Anti-slavery activists decry Mauritania radio programme
By Jemal Oumar for Magharebia in Nouakchott – 27/07/12
Mauritanian anti-slavery activists rallied outside Radio Qur'an's offices in Nouakchott earlier this month to protest a controversial programme discussing slavery.
Activists from the Initiative for the Resurgence of the Abolitionist Movement (IRA) claim the July 9th broadcast glorified slavery through the discussion of hadiths regarding the selling of slaves by the show host and a faqih.
Demonstrators raised banners condemning public media's alleged promotion of slavery through lectures and lessons, although there are laws prohibiting such a practice.
Meanwhile, the Popular Progressive Alliance Party condemned in a statement issued July 17th the broadcasting of the programme, and said it contributed to consolidating backward phenomena that threaten security and social peace.
"Radio Qur'an's broadcasting of programmes on this phenomenon is seen as an attempt aimed at perpetuating slavery by legalising its methods," the statement read. "This episode was like an ad promoting slavery rather than prohibiting the practice of slavery as enshrined in the constitution."
The party's statement added that "several similar episodes were aired and no one did or said anything about it. In this way, programme officials continued with their missions, and supervisors running institutions and those responsible for managing episodes could do it without anyone challenging them."
In his turn, MP Mohamed Mustafa Ould Badr al-Din, of the Union of Forces for Progress (UFP), criticised the radio broadcast in Parliament, saying that this showed the current government's lack of seriousness in combating slavery.
Following pressure from politicians and rights groups, Mauritanian authorities took action to address the issue. On July 17th, the Ministry of Islamic Affairs dismissed faqih Ahmed Ould Ahl Daoud from his post as the ministry's Islamic affairs advisor. The radio station also dismissed programme host Moustapha Omar because "he didn't intervene in guiding the programme", Aqlame.com reported.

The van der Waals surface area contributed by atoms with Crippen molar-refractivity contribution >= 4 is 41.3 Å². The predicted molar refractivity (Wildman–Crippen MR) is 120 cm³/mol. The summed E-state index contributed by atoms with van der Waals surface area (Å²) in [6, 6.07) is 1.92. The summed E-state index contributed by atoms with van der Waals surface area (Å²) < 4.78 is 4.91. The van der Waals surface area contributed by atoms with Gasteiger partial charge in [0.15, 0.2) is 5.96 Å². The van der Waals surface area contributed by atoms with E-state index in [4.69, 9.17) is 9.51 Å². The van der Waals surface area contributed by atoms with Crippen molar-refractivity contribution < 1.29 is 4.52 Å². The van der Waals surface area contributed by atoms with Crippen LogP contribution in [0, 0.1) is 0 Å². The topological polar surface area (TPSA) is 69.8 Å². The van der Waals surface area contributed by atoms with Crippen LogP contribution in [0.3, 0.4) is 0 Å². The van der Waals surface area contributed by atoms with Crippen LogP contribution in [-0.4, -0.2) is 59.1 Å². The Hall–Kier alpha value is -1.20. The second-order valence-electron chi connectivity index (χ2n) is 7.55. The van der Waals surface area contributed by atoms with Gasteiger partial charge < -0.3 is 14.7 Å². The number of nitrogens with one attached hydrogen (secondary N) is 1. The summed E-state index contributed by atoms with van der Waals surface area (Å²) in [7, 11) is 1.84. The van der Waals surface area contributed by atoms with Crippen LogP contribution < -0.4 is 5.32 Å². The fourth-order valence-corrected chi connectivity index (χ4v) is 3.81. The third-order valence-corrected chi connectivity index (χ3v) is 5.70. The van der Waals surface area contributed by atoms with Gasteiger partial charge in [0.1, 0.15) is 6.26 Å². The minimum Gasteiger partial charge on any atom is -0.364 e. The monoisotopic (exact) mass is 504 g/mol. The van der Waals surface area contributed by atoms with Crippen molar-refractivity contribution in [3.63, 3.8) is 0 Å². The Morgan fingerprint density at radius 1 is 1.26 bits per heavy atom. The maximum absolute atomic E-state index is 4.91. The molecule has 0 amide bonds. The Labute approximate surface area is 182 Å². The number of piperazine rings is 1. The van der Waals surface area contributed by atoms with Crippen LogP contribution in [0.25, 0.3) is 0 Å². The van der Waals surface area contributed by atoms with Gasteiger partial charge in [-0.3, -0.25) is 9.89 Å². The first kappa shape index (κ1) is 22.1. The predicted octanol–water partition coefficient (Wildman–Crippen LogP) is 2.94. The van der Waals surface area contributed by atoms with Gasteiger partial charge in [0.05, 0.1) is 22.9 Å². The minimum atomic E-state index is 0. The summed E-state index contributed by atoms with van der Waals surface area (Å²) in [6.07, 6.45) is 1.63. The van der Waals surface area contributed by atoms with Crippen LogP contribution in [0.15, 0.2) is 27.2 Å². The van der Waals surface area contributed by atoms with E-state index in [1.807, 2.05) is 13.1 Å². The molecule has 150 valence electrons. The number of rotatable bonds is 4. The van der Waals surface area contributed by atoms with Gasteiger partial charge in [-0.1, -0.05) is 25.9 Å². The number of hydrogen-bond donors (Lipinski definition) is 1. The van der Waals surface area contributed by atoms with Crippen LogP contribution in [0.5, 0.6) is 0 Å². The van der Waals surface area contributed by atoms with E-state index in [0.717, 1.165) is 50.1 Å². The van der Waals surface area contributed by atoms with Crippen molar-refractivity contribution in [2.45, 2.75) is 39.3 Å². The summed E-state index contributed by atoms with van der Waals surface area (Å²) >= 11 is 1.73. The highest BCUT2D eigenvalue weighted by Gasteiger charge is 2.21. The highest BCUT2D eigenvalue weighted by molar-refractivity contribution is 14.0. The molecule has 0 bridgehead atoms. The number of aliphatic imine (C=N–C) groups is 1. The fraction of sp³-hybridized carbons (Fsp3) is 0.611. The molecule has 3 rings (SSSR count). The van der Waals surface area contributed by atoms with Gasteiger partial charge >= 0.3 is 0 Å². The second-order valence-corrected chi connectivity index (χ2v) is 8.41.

In a statement to Magharebia about the circumstances of sacking Ahl Daoud, a source close to the fired faqih said that he "didn't mean to raise sensitivities, and the aim was not to consolidate slavery; he only talked about some rules in fiqh books that were written at a time when slavery was an actual practice, and he didn't want to apply that on the current situation in which no one approves of or justifies slavery".
"However, the issue has been politicised by some MPs and taken out of context," he added. "Ahmed Ould Ahl Daoud doesn't approve of slavery in Mauritania, and he only talked about scientific theories."
For his part, fired journalist Moustapha Omar told Magharebia, "I never considered practicing slavery as I'm convinced and aware that it no longer exists, and if it does, I condemn it."
"However, the radio station understands well that I didn't cross the previously agreed upon limits," Omar said. "In addition, the radio management knows the contents of book which we were studying; I agreed with it to teach the contents of book, and therefore, it's not right now to take me a scapegoat."
Meanwhile, activist Ali Ould Rafie told Magharebia that the government move to fire those behind the programme was a "positive step in combating slavery". "However, we're demanding more steps to ensure that this tragedy is not repeated," he added.
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